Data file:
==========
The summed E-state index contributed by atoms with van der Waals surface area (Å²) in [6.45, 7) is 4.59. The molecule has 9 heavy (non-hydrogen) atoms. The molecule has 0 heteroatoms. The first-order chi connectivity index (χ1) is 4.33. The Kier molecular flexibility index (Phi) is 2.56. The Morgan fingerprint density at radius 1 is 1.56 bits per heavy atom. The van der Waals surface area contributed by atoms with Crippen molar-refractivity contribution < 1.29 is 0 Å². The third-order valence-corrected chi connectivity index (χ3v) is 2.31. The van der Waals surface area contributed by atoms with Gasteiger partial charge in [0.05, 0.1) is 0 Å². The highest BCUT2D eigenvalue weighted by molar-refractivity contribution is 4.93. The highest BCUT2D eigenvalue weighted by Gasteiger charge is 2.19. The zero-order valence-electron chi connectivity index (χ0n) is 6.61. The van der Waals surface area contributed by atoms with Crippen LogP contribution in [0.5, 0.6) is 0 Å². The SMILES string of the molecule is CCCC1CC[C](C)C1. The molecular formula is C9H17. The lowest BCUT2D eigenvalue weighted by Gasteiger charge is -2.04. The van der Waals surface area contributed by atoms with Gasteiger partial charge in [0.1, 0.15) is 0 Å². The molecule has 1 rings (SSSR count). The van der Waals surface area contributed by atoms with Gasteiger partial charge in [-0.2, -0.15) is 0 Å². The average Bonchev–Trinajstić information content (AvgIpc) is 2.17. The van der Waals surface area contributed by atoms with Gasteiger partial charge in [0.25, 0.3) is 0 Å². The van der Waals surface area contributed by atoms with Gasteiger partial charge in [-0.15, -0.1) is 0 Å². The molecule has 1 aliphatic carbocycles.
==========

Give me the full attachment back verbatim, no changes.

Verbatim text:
The summed E-state index contributed by atoms with van der Waals surface area (Å²) in [6.45, 7) is 4.59. The molecule has 9 heavy (non-hydrogen) atoms. The molecule has 0 heteroatoms. The first-order chi connectivity index (χ1) is 4.33. The Kier molecular flexibility index (Phi) is 2.56. The Morgan fingerprint density at radius 1 is 1.56 bits per heavy atom. The van der Waals surface area contributed by atoms with Crippen molar-refractivity contribution < 1.29 is 0 Å². The third-order valence-corrected chi connectivity index (χ3v) is 2.31. The van der Waals surface area contributed by atoms with Gasteiger partial charge in [0.05, 0.1) is 0 Å². The highest BCUT2D eigenvalue weighted by molar-refractivity contribution is 4.93. The highest BCUT2D eigenvalue weighted by Gasteiger charge is 2.19. The zero-order valence-electron chi connectivity index (χ0n) is 6.61. The van der Waals surface area contributed by atoms with Crippen LogP contribution in [0.5, 0.6) is 0 Å². The SMILES string of the molecule is CCCC1CC[C](C)C1. The molecular formula is C9H17. The lowest BCUT2D eigenvalue weighted by Gasteiger charge is -2.04. The van der Waals surface area contributed by atoms with Gasteiger partial charge in [0.1, 0.15) is 0 Å². The molecule has 1 rings (SSSR count). The van der Waals surface area contributed by atoms with Gasteiger partial charge in [-0.2, -0.15) is 0 Å². The average Bonchev–Trinajstić information content (AvgIpc) is 2.17. The van der Waals surface area contributed by atoms with Gasteiger partial charge in [0.25, 0.3) is 0 Å². The van der Waals surface area contributed by atoms with Gasteiger partial charge in [-0.15, -0.1) is 0 Å². The molecule has 1 aliphatic carbocycles.